** Cyprus

On Cyprus, the Secretary-General, in his latest report to the Security Council on Cyprus, says that a window of opportunity to finally resolve the Cyprus problem is clearly open. It is particularly heartening, he says, that, over the past two months, the two leaders have already taken decisive steps towards their shared objective of resuming negotiations aimed at a comprehensive settlement. He says that the agreement of 21 March and the joint statement of 23 May are clear indicators of the renewed political will to seek a solution to the Cyprus problem.

The Secretary-General says he is firmly committed to helping the leaders move forward to the formal talks as expeditiously and smoothly as possible, and he intends to appoint a Special Adviser at the appropriate time. Notwithstanding the improved prospects for a settlement, the Secretary-General believes that the UN peacekeeping Mission, UNFICYP [United Nations Peacekeeping Force in Cyprus], continues to play a vital role on the island and recommends that the Security Council extend its mandate by six months, until 15 December.

**Secretary-General’s Travel to Europe and Saudi Arabia

Next Thursday, the Secretary-General will participate in the International Conference on Afghanistan taking place in Paris. While he is in Paris, he also expects to meet with President Nicolas Sarkozy. On the following day, the Secretary-General will be in London, where he expects to meet with Prime Minister Gordon Brown and other senior British officials, and also intends to address the United Nations Association of the United Kingdom on the theme of “Securing the Common Good: the United Nations and the Expanding Global Agenda”.

He will then travel over the weekend to Saudi Arabia, at the invitation of the Saudi King, where he will discuss issues of mutual concern with the King and the Saudi Foreign Minister, among others. Then, on Monday, 16 June, the Secretary-General will participate in the commemoration of the sixtieth anniversary of the London-based International Maritime Organization, before returning early in the week to New York.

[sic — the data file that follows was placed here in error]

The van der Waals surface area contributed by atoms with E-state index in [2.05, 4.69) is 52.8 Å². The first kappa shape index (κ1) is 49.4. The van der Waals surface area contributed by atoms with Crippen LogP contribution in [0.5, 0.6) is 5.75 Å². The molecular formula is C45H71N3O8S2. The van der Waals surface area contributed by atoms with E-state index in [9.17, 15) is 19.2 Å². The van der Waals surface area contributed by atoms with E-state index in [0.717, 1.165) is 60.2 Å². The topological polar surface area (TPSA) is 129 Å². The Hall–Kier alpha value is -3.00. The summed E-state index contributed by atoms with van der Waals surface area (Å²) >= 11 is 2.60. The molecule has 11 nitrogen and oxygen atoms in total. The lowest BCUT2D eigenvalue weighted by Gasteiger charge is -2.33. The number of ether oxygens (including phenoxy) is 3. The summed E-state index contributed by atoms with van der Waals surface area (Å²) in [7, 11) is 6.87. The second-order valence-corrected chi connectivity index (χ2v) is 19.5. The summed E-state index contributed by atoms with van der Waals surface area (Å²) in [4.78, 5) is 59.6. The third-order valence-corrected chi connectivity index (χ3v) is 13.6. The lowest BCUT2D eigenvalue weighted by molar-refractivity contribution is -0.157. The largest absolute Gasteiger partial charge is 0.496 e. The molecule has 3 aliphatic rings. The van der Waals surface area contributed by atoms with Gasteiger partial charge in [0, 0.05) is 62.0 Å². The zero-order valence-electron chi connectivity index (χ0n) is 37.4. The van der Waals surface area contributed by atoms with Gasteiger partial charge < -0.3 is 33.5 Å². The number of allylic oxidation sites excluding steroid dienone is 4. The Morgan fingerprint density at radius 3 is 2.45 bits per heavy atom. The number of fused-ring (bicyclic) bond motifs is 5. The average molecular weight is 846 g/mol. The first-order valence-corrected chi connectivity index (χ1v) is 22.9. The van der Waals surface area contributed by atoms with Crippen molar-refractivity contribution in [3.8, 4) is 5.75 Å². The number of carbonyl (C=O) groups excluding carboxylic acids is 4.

**Global Insight Summit

The Secretary-General will be heading to Jackson, Wyoming, this afternoon to open the first-ever Global Insight Summit, which is being convened by the UN and the Jackson Hole Film Institute. The Summit, which will be held during the fifth annual Jackson Hole Film Festival, represents a unique collaboration, bringing together entertainment leaders and UN officials to explore how film and television can be better used to raise public awareness of critical global issues and the UN’s role in addressing them. The Secretary-General will be back in New York tomorrow evening. We have more information on the trip upstairs.

**Monday Press Conferences

And then ahead, there are several press conferences scheduled for Monday. Starting at 11 a.m., the General Assembly President, Srgjan Kerim, will be joined by other speakers to brief on the General Assembly’s debate on “Global Private Investment and Climate Change”.

Our guests at the noon briefing will be Jorge Sampaio, the UN’s Special Envoy to Stop TB, and Winstone Zulu, an HIV/TB activist, who will brief on the first HIV/TB Global Leaders’ Forum.

At 2 in the afternoon, Peter Piot, Executive Director of UNAIDS, and Michel Kazatchkine, Executive Director of the Global Fund to Fight AIDS, Tuberculosis and Malaria, will present key findings on the global AIDS response, including updates on progress made and new global estimates of people receiving antiretroviral treatment. We have more information on these events available upstairs in our “Week Ahead”. This is all I have for you. Thank you.

**Questions and Answers

Question: Michèle, to start with, does the Secretary-General have any plans while he is in Europe next week, to talk about Kosovo, since the “D-Day” -- if I can put it like that, like somebody put in the news press reports -- about 15 June approaching for the transition between EULEX and UNMIK [United Nations Interim Administration Mission in Kosovo], etc.? And what is the latest Secretary-General’s position, knowing what we know, that he’s actually between two fires, rather?

Spokesperson: The Secretary-General is still studying his options. He has been actively involved in the issue. He has spoken to several leaders on the question. Marie probably mentioned last week that he spoke to Javier Solana about this, and he spoke with the President of Serbia yesterday over the phone. So these issues are still being discussed. And this is really all I have at the moment.

Question: What did he say to the President of Serbia?

Spokesperson: I don’t have the information.

Question: What are his options?